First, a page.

2 Matching Annotations
  1. Oct 2021
    1. a way to transparently discover related blogs that avoids hidden algorithms

      Bristly pop cultural misuse of the term "algorithm" notwithstanding, a better solution that I haven't come across anyone else mention: make them explicit, not hidden.

      When it look like Dat might've had enough steam to take off (ca. 2017–2018), I wrote a draft straw proposal for how to solve the "discovery problem" with e.g. Fritter—i.e. the problem that because you only "receive" replies and other messages by checking the feeds of the people you're following, you'll be unable to reply engage with strangers who appear (or have a stranger engage with you in their thread) unless something happens like a mutual acquaintance alerting you out of band ("hey, did you see @foo's reply dat://foo.example.net/posts/ukifxdgbh.json?").

      The idea is that there is a special kind of feed operated by some service provider that specializes in doing exactly that. If you find Facebook valuable, for example, then you are free to opt in and subscribe to the Facebook analog that pays attention to all feeds and works to surface interesting content for you. Under this model, unlike the Facebook regime, "leaving" is as simple as unsubscribing to that feed (and going with a different provider if you want).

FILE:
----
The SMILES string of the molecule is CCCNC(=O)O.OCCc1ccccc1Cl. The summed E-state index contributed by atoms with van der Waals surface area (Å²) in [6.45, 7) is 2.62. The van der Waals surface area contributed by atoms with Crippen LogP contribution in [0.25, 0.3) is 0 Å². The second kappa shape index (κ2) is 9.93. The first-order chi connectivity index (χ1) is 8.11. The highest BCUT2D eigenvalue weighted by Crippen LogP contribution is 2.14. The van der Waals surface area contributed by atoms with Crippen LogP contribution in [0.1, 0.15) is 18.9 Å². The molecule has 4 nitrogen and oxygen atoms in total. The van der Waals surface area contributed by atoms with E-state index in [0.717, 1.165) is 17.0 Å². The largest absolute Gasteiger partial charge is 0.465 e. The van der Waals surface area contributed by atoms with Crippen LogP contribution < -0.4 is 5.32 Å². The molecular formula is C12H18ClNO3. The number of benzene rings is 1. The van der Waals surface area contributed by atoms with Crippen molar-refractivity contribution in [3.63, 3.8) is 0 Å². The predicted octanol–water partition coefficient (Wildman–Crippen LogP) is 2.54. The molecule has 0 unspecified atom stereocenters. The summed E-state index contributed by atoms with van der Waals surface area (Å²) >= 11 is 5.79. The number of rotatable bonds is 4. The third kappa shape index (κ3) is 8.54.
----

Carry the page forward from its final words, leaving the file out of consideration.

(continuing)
2. May 2021
    1. many people have attached sensors

      This differs from LDN, where the the annotation service is squarely under the control of the document author. This is also using sensor attachment in a different sense that the way it first appears above. The application is more akin to RSS. With RSS, the links exist in some other "document" (or something like it; generall can be modeled as OPML, even if it's really, say, an sqlite store).